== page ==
The case of Poe Financial Group: Great power and great responsibility
Imagine you are the founder of a family business that grows to become the third-largest private insurer in the state of Florida. Your company has more than 300,000 policies that generate more than $500 million of gross written premiums annually and is on a path to grow further with increasing exposure to hurricane and other forms of catastrophic risk. You are ambitious and even see taking the company public someday. Because you own 32% and you gave each of your five grown children 12% of the company, you have the power to promote either a serious or a shallow corporate governance culture. Since you know your children would never vote against you, you have the power to choose your board of directors, influence board processes, choose the CEO and dictate the strategic direction of the company, including decisions around growth and risk. How wisely would you use these powers? How seriously would you take corporate governance?
Such was the situation in 2004 for the Poe Financial Group (PFG), parent company to three insurance companies serving the Florida market. Four 2004 Florida hurricanes later, after huge losses, PFG decided to "double down" and take on more growth and risk in 2005. Following four more Florida hurricanes (in 2005), the Poe insurers were ordered into liquidation. What was the price tag? According to the Department of Financial Services, "the insolvency of the Poe insurance companies represents the largest insurance insolvency in Florida's history." The insolvency necessitated the payment by the Florida Insurance Guarantee Association of $1.2 billion in claims, requiring the state to approve a special 2% tax surcharge to help cover the bill. Other stakeholders were also losers, including employees who lost jobs, vendors who lost contracts and investors who lost wealth. In December 2015, all litigation matters in this case were finally settled, representing years of legal costs.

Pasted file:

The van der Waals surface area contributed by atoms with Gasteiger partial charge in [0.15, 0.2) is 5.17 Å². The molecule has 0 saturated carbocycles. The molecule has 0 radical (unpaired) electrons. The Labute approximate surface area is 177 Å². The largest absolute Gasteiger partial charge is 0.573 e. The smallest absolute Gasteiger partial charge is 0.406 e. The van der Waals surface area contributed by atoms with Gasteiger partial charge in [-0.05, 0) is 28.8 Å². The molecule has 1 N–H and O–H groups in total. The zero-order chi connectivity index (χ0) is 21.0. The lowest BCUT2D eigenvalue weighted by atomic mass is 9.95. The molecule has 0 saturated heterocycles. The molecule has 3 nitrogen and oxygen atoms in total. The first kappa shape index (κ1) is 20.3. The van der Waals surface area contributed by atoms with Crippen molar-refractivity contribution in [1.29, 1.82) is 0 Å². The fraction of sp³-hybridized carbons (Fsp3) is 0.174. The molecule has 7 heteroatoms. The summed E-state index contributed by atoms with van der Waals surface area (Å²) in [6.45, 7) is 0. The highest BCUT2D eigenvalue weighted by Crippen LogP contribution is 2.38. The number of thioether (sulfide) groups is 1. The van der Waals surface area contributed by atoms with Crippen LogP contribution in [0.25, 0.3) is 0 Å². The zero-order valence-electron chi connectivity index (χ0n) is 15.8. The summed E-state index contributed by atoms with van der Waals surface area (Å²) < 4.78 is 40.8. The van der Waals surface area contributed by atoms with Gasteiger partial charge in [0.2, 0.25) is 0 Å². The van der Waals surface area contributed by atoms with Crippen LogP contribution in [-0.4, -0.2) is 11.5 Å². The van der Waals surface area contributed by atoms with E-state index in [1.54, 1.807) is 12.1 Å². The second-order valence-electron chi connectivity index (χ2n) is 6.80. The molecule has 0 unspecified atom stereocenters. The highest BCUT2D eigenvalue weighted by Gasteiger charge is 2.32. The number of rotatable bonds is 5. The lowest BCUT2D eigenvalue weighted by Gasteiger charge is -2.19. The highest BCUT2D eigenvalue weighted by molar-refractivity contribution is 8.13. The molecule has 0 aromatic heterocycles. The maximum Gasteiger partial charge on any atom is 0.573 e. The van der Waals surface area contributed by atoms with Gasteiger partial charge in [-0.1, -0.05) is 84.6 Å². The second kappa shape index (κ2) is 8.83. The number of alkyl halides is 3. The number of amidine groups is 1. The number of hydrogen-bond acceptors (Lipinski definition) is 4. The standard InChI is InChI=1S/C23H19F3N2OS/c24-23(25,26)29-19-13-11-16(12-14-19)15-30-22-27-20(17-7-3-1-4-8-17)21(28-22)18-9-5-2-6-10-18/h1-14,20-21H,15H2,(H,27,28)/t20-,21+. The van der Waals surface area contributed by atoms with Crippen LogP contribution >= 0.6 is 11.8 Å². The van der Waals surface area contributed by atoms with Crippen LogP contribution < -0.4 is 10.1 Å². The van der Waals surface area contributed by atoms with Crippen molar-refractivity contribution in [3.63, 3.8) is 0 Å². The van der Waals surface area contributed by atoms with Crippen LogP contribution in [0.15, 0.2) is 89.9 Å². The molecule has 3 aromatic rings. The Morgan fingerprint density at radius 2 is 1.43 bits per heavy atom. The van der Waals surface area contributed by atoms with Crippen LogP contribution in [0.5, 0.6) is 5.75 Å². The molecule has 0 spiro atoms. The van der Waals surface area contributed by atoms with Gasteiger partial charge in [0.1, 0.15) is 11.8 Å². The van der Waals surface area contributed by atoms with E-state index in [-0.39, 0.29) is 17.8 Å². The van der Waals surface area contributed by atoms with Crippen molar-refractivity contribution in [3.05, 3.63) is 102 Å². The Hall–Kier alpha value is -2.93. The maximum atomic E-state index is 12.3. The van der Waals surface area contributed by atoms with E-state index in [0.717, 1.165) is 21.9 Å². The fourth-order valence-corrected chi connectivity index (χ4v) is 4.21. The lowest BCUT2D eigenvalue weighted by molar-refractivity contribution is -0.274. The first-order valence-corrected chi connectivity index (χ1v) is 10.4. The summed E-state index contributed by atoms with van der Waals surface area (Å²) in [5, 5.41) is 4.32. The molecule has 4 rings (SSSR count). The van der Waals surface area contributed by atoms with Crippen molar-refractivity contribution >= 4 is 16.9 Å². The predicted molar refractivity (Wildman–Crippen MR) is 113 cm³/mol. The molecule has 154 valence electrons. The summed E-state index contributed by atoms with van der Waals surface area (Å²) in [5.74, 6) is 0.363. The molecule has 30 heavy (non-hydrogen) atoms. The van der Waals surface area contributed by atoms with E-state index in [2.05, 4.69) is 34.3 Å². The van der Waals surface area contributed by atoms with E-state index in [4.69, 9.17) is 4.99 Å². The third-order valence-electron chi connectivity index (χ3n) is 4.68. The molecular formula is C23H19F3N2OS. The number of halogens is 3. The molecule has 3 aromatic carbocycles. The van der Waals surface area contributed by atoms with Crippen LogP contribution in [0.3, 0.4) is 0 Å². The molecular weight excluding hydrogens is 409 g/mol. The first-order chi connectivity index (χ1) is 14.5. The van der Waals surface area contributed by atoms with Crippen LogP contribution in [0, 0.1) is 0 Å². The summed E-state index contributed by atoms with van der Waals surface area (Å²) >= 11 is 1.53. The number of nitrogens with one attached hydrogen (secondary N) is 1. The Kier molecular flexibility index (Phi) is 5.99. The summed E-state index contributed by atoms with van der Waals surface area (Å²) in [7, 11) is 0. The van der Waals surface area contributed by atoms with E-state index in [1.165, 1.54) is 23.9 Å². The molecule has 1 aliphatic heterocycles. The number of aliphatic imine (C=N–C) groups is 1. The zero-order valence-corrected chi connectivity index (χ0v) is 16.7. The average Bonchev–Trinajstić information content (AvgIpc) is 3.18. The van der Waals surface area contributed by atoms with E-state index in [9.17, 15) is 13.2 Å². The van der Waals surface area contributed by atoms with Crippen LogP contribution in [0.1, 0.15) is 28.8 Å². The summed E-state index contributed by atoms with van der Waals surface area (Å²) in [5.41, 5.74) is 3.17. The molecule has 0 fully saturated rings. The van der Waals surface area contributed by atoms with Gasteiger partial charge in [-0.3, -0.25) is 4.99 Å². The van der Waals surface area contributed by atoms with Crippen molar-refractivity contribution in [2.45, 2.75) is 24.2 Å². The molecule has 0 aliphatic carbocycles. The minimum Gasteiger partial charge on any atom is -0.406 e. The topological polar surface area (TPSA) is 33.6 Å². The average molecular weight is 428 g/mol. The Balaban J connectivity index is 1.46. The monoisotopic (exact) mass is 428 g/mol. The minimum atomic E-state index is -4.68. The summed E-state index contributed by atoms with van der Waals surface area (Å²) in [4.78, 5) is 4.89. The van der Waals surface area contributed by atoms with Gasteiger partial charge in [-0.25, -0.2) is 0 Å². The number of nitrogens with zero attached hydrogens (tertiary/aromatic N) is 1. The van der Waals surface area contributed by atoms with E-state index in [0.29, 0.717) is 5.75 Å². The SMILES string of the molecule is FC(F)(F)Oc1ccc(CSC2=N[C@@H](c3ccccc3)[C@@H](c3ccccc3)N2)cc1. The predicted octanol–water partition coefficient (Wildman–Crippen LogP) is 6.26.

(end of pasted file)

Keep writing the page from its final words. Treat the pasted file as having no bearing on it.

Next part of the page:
The purpose of this article is not to point fingers at any particular decision maker, but rather to constructively learn from some of the major governance decisions that were made. The Poe case is an example of the high costs of not adopting a serious corporate governance culture. Could these costs have been avoided? Would the Poe companies be thriving today if corporate governance had been taken seriously? We believe the answer is yes, and we highlight three important governance decisions that were subject to the power of the founder.